Developers can now compile native C and C++ code to run in Chrome across different hardware architectures.
Google Barge: 10 Informative Images
(click image for larger view)
As part of its ongoing effort to make web apps perform as well as native apps, Google released Portable Native Client (PNaCl), a software framework that allows developers to compile native C and C++ code so that it can be embedded in and run from any website.
Native code can take advantage of CPUs and GPUs in a way that web applications still cannot to enable computationally demanding applications involving sophisticated graphics.
Portable Native Client, released Tuesday, differs from Google's Native Client (NaCl) technology in that it creates architecture-independent output. Where native code compiled with NaCl emerges tuned for a specific instruction set, like x86, ARM, or MIPS, programs compiled with PNaCl will run on any hardware platform. In other words, they work on mobile and desktop devices.
PNaCl compiles native code into an intermediate form. The resulting LLVM-bytecode then gets wrapped in a portable executable file that can be served from a website. "When the site is accessed, Chrome fetches and translates the portable executable into an architecture-specific machine code optimized directly for the underlying device," Google engineer David Sehr wrote in a blog post.
In the near term, PNaCl makes ChromeOS more competitive with OS X and Windows as computing environments suited to computationally demanding applications. Whether Google's technology will benefit the web in the years to come remains to be seen.
As for Apple and Microsoft, its hard to see either company going out of its way to help hasten adoption of Google's technology. If Google can encourage enough developers to create compelling PNaCl applications that draw consumers in droves, perhaps Apple and Microsoft will be forced to adapt. But don't hold your breath; it could take a while.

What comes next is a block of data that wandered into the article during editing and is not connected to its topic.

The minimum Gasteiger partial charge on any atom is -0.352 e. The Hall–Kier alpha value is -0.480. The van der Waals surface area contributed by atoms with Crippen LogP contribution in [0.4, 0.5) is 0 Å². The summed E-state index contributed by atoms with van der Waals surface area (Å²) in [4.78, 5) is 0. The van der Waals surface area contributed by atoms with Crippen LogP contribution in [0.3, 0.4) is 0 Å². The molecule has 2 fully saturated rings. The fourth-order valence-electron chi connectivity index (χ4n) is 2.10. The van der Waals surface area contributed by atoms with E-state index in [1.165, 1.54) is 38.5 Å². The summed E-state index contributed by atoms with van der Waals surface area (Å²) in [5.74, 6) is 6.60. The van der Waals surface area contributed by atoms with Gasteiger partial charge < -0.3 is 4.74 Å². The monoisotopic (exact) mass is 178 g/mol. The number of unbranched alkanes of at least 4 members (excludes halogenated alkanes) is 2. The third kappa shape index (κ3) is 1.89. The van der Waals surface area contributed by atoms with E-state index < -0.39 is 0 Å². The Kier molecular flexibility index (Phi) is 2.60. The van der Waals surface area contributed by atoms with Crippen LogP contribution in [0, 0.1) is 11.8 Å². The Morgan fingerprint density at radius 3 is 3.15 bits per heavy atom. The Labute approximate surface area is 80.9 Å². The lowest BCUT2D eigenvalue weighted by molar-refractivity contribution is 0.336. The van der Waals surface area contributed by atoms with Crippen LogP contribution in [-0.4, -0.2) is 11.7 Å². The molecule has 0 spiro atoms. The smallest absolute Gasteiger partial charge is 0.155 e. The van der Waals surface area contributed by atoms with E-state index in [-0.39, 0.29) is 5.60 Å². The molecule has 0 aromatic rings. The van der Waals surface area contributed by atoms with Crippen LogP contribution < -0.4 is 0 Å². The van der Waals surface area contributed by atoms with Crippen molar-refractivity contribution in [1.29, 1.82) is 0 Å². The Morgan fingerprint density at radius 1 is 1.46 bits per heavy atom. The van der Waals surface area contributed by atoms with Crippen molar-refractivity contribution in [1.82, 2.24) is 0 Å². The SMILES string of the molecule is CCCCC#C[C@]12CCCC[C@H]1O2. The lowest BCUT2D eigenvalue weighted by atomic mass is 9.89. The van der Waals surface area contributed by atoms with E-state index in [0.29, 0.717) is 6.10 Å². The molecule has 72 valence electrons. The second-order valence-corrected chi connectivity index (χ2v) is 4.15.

The App Developers Conference (ADC) is a new app developer event focusing on the very best development, UI, marketing, and the business of apps. It is happening along with GDC Next, the new developer event focusing on the creation of the game experiences of the future. Don't miss the debut of two events and one expo floor. ADC and GDC Next happen Nov. 5-7 at the Los Angeles Convention Center. Register today.
InformationWeek Elite 100Our data shows these innovators using digital technology in two key areas: providing better products and cutting costs. Almost half of them expect to introduce a new IT-led product this year, and 46% are using technology to make business processes more efficient.
Building a Mobile Business MindsetAmong 688 respondents to our Mobile Application Development Survey ó up from 350 respondents in 2012 ó 46% have deployed mobile apps, with an additional 24% planning to in the next year. Whatís the holdup for that remaining 30%? Often, itís a lack of expertise.
InformationWeek Tech Digest August 03, 2015The networking industry agrees that software-defined networking is the way of the future. So where are all the deployments? We take a look at where SDN is being deployed and what's getting in the way of deployments.